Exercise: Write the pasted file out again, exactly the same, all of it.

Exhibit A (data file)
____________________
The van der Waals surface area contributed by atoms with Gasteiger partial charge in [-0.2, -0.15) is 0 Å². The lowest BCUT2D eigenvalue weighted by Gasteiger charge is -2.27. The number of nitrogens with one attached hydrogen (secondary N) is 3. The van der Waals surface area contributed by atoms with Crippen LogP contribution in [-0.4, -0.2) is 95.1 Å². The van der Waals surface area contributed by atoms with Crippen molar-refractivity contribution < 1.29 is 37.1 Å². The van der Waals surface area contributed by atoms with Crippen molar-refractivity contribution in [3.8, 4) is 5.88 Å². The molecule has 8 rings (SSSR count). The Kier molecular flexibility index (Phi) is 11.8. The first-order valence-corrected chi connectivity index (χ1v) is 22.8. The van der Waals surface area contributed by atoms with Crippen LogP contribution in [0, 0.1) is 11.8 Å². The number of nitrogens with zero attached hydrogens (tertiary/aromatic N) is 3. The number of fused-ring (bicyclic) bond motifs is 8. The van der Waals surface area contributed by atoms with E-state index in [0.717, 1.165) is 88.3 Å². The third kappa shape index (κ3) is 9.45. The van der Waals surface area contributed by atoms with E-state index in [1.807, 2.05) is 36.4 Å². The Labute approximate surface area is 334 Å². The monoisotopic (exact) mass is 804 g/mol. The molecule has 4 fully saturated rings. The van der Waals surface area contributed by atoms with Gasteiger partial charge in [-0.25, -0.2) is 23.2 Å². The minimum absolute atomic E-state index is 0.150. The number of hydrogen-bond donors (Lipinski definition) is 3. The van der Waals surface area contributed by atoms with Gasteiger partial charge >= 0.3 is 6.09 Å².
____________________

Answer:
The van der Waals surface area contributed by atoms with Gasteiger partial charge in [-0.2, -0.15) is 0 Å². The lowest BCUT2D eigenvalue weighted by Gasteiger charge is -2.27. The number of nitrogens with one attached hydrogen (secondary N) is 3. The van der Waals surface area contributed by atoms with Crippen LogP contribution in [-0.4, -0.2) is 95.1 Å². The van der Waals surface area contributed by atoms with Crippen molar-refractivity contribution < 1.29 is 37.1 Å². The van der Waals surface area contributed by atoms with Crippen molar-refractivity contribution in [3.8, 4) is 5.88 Å². The molecule has 8 rings (SSSR count). The Kier molecular flexibility index (Phi) is 11.8. The first-order valence-corrected chi connectivity index (χ1v) is 22.8. The van der Waals surface area contributed by atoms with Crippen LogP contribution in [0, 0.1) is 11.8 Å². The number of nitrogens with zero attached hydrogens (tertiary/aromatic N) is 3. The number of fused-ring (bicyclic) bond motifs is 8. The van der Waals surface area contributed by atoms with E-state index in [0.717, 1.165) is 88.3 Å². The third kappa shape index (κ3) is 9.45. The van der Waals surface area contributed by atoms with E-state index in [1.807, 2.05) is 36.4 Å². The Labute approximate surface area is 334 Å². The monoisotopic (exact) mass is 804 g/mol. The molecule has 4 fully saturated rings. The van der Waals surface area contributed by atoms with Gasteiger partial charge in [-0.25, -0.2) is 23.2 Å². The minimum absolute atomic E-state index is 0.150. The number of hydrogen-bond donors (Lipinski definition) is 3. The van der Waals surface area contributed by atoms with Gasteiger partial charge >= 0.3 is 6.09 Å².